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Hurricane Ian damage count continues


FORT MYERS, FL/CHARLESTON, South Carolina (Reuters) – Florida, North Carolina and South Carolina were trying to return to normal life on Saturday after Hurricane Ian, one of the most powerful to hit the territory of the United States, but the still provisional balance sheet is more than 20 dead and the damage is already estimated at several tens of billions of dollars.

Now downgraded to a post-tropical storm, Ian continues to weaken but remains a threat in parts of the Carolinas, Virginia and West Virginia, according to the National Hurricane Center (NHC).

“The threat of storm surge, flash flooding and high winds persists,” he said.

After making landfall in Florida on Wednesday, where it devastated several seaside resorts, the hurricane hit the Georgetown waterfront, north of the city of Charleston, South Carolina, on Friday with winds measured at 140 km / h .

About 1.7 million homes and businesses remained without power in the three most affected states as of 2:30 a.m. (06:30 GMT) on Saturday, according to the specialist site PowerOutage.us.

The human and material toll remains to be established with precision, but its scale is already visible in Florida.

Friday morning, Kevin Guthrie, director of Florida’s Emergency Management Division, reported at least 21 reported deaths, adding that some remained confirmed.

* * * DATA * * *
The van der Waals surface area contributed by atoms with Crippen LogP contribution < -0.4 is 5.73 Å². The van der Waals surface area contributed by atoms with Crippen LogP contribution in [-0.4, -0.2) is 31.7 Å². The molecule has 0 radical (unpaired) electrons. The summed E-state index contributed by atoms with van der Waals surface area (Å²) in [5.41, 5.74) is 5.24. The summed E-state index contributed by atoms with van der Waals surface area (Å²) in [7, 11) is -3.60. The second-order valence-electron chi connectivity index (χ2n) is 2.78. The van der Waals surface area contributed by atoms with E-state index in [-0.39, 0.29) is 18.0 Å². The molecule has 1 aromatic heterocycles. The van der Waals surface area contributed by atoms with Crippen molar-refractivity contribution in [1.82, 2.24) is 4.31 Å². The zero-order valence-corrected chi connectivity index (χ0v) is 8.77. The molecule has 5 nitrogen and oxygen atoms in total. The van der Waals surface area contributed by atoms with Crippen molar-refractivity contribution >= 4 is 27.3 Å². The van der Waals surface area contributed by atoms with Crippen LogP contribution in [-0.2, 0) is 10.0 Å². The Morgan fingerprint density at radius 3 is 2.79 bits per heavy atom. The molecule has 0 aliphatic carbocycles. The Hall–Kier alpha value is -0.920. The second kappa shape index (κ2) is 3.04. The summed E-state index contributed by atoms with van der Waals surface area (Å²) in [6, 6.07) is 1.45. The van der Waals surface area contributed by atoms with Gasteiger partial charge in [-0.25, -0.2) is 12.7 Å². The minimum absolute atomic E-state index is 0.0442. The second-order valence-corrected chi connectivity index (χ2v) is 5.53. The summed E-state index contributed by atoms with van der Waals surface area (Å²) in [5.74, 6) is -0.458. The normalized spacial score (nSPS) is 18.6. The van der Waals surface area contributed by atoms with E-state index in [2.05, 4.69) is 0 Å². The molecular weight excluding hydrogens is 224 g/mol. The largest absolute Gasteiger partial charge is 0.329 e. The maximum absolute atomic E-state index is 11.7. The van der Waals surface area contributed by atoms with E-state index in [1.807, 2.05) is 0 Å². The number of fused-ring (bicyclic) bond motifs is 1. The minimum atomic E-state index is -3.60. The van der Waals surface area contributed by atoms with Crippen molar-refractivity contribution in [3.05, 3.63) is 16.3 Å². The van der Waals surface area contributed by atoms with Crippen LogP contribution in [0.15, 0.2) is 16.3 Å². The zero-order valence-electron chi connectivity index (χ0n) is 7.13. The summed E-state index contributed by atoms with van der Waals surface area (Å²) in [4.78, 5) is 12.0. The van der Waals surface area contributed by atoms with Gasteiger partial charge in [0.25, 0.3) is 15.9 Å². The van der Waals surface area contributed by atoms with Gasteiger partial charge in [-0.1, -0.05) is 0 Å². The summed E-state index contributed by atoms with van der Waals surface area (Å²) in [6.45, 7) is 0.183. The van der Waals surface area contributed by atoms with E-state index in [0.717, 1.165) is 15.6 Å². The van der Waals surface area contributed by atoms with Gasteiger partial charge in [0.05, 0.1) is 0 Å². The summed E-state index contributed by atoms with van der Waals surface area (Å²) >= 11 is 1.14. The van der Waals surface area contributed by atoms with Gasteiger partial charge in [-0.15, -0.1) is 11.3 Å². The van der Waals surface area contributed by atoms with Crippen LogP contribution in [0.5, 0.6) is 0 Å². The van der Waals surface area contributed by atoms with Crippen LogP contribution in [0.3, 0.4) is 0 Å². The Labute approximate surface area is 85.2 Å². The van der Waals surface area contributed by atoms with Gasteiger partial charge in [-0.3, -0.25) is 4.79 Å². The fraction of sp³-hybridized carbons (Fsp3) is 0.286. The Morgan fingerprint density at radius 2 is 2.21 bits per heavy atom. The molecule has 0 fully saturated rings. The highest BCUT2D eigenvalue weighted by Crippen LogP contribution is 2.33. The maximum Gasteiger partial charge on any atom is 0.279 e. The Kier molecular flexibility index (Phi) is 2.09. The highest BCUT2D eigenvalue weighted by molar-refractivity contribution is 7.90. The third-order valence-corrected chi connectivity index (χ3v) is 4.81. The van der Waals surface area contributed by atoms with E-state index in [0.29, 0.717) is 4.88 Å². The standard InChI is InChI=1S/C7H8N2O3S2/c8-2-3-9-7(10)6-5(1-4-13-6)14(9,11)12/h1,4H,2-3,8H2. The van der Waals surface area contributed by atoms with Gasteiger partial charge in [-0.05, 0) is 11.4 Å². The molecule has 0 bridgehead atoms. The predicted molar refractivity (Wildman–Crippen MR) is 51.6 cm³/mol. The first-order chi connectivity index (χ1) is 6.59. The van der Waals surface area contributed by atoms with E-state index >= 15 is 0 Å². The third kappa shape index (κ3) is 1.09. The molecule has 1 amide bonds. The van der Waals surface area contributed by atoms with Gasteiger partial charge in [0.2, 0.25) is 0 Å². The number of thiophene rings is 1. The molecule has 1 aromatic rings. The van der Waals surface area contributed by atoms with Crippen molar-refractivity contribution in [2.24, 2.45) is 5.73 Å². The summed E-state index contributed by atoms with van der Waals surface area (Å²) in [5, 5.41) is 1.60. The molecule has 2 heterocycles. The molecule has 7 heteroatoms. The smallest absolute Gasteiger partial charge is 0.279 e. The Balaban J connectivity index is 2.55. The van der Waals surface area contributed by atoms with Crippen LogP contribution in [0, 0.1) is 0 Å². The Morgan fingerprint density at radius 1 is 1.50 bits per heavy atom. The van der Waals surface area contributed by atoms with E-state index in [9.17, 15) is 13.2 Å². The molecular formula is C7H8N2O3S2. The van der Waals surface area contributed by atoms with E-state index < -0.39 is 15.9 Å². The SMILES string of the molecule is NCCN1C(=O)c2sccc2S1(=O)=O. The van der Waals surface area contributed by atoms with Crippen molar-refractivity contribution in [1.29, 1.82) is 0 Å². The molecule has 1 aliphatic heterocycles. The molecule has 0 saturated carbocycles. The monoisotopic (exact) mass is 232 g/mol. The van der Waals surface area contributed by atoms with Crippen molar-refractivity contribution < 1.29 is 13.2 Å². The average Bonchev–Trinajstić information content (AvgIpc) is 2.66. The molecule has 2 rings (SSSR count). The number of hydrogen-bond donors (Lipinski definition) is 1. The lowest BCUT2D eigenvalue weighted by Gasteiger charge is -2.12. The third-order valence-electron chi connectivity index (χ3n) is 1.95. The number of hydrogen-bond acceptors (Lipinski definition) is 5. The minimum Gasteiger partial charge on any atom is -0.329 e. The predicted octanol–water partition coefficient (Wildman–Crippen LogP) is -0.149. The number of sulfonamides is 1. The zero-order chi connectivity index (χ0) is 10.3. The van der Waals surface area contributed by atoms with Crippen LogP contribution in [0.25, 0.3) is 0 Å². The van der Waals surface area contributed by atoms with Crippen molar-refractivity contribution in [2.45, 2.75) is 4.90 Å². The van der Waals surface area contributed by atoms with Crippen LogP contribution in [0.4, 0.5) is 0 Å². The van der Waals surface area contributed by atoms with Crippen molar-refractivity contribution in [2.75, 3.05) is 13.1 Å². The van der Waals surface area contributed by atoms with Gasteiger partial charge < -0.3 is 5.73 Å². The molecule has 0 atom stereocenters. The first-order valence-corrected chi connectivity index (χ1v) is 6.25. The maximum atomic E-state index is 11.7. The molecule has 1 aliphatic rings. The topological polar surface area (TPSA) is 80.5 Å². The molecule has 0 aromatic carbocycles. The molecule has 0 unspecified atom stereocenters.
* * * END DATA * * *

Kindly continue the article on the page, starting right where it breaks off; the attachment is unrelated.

The authorities then had no news of around 10,000 people, but many of them were probably in shelters or without electricity, he added.

Insurance companies estimate that the total cost of the hurricane could be between 28 and 47 billion dollars (28.6 and 48 billion euros), which would make Ian the costliest hurricane to have affected Florida since Andrew in 1992 according to real estate research firm CoreLogic.

President Joe Biden, for whom the destruction caused by Ian could be “among the worst (…) in the history of the country”, declared on Saturday the state of natural disaster in North Carolina, as he had already done for Florida, which allows affected counties to benefit from federal aid.

(Reporting Brad Brooks Fort Myers and Jonathan Drake Charleston, with Sharon Bernstein, Kanishka Singh and Juby Babu; French version Marc Angrand)

by Brad Brooks and Jonathan Drake



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